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Regulatory reforms key to improve India's ease of doing business

Gyanendra Keshri, Executive Editor, INCLUSION

Ease of doing business is critically important for attracting investments and creating jobs.

Narendra Modi government has set an ambitious target to improve India’s ranking in ease of doing business to among the top 50 in the next two years. The goal looks very difficult and ambitious because India is ranked at 142 among 189 countries in the latest World Bank’s ease of doing business index. In fact, India’s ranking has taken a hit in the recent years. It slipped by 11 spot in the past two years. In 2013, the Asia’s third largest economy’s ranking had slipped by three spot to 134th position. In the latest ranking it slid by 8 spot.  

The ranking does not measure all aspects of the business environment and it could be a matter of debate whether it truly reflects the situation at the ground. Still, there is no denying the fact that doing business in India is far more difficult than most other parts of the world. It takes months, and at times years, in India to get necessary approval to start a business, while this can be done in a few days in the countries like Singapore, US and even China.

Ease of doing business is critically important for attracting investments and creating jobs. Modi government seems to be making the right noises. The union cabinet Tuesday approved amendments to the Companies Act to address some of the concerns raised by the corporates and other stakeholders. The Companies Act, 2013 that came into effect from April 1, 2014 has replaced six-decade old archaic legislation. The government is acting swiftly to liberalise it further.

The ease of doing business ranking of the World Bank is based on various parameters including starting a business, paying taxes, getting credit, dealing with construction permits, getting electricity, registering property, protecting investors, trading across borders, enforcing contracts and resolving insolvency.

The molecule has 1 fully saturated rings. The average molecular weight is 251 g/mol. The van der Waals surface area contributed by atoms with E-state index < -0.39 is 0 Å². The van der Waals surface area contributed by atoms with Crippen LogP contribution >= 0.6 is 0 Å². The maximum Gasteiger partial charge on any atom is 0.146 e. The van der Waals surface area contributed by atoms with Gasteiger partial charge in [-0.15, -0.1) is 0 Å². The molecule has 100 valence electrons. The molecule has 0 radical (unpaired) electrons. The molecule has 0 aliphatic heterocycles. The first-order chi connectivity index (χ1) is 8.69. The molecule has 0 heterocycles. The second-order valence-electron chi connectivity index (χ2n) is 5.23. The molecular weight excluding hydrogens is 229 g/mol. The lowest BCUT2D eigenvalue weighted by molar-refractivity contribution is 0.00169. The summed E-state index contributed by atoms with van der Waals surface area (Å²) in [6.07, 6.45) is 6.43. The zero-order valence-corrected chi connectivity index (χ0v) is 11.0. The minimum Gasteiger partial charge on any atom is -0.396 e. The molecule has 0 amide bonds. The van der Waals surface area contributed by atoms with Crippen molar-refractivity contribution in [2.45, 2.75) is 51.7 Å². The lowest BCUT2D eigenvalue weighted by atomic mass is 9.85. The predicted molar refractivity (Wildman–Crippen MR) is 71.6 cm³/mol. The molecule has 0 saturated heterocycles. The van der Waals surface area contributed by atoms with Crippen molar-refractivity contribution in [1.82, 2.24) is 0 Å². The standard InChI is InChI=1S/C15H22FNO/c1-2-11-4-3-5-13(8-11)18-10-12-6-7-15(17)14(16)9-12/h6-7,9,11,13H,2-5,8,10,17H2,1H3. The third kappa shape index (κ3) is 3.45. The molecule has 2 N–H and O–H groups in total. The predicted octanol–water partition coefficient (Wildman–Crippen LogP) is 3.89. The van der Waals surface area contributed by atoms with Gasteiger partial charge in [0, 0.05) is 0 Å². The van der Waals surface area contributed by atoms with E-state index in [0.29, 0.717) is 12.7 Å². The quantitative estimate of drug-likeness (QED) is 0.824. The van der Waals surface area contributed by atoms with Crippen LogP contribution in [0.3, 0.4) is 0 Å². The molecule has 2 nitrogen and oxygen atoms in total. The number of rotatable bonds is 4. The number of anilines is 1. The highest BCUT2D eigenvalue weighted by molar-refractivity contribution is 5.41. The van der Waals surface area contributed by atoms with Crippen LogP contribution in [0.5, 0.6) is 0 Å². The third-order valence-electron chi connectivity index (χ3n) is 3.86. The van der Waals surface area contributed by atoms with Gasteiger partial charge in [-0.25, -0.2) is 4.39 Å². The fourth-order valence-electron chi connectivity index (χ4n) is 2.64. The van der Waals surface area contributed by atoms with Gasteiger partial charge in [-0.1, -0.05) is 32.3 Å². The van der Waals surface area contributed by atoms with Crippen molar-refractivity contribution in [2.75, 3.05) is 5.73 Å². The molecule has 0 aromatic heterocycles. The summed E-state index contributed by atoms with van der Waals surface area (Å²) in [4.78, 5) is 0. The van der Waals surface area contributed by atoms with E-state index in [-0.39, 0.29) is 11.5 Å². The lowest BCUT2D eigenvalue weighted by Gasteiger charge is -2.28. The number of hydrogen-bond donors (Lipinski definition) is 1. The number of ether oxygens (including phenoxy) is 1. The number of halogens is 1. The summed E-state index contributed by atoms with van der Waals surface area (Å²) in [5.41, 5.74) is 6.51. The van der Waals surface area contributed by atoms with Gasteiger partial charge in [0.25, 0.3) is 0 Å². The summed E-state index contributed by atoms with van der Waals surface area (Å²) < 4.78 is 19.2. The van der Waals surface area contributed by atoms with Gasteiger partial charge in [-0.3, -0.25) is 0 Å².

On most of these parameters India ranks very poorly, far worse than its neighbours like Sri Lanka, China and even Nepal, Pakistan and Bangladesh.

The passage of key legislation pending in parliament related to taxation, land reforms, FDI in insurance and some other sectors, is critical for making business environment better in the country. The Goods and Services Tax (GST) that seeks to bring uniformity in indirect tax structure across the country and ease the process is pending for years. Manmohan Singh-led United Progressive Alliance (UPA) government had introduced the Goods and Services Tax (GST) Bill in parliament in 2011. But it failed to get the legislation passed. It’s a big challenge for Modi government to get the legislation passed in the ongoing Winter Session of Parliament. Unless it is passed in the current session, it would be difficult to implement the GST from the targeted April 1, 2016.

The GST would make taxation process much easier and as a result India’s ranking in the ease of doing business will improve substantially.

There are over 100 laws, including 44 at the Central level, that govern labour sector in India. Some of the archaic laws governing the labour markets in the country include Industrial Disputes Act, 1947; Minimum Wages Act, 1948; Payment of Wages Act, 1936; Payment of Bonus Act, 1965; Factories Act, 1948; Shops and Establishments Act; Maternity Benefits Act, 1961; Employees' Compensation Act, 1952; and, Contract Labour (Regulation & Abolition) Act, 1970. Labour laws need comprehensive reform.

There is need for further reforms in land laws, that was amended last year through the new act named Right to Fair Compensation and Transparency in Land Acquisition, Rehabilitation and Resettlement Act, 2013. Land acquisition process needs to be rationalised and simplified.

The “Make in India” objectives can’t be achieved without improving on the ease of doing business. The recent steps taken by the government has sent positive signals and created some optimism. However, implementation is the key to ensure investments at the ground and create jobs.

(Gyanendra Keshri can be reached at gyanendra@skoch.in)

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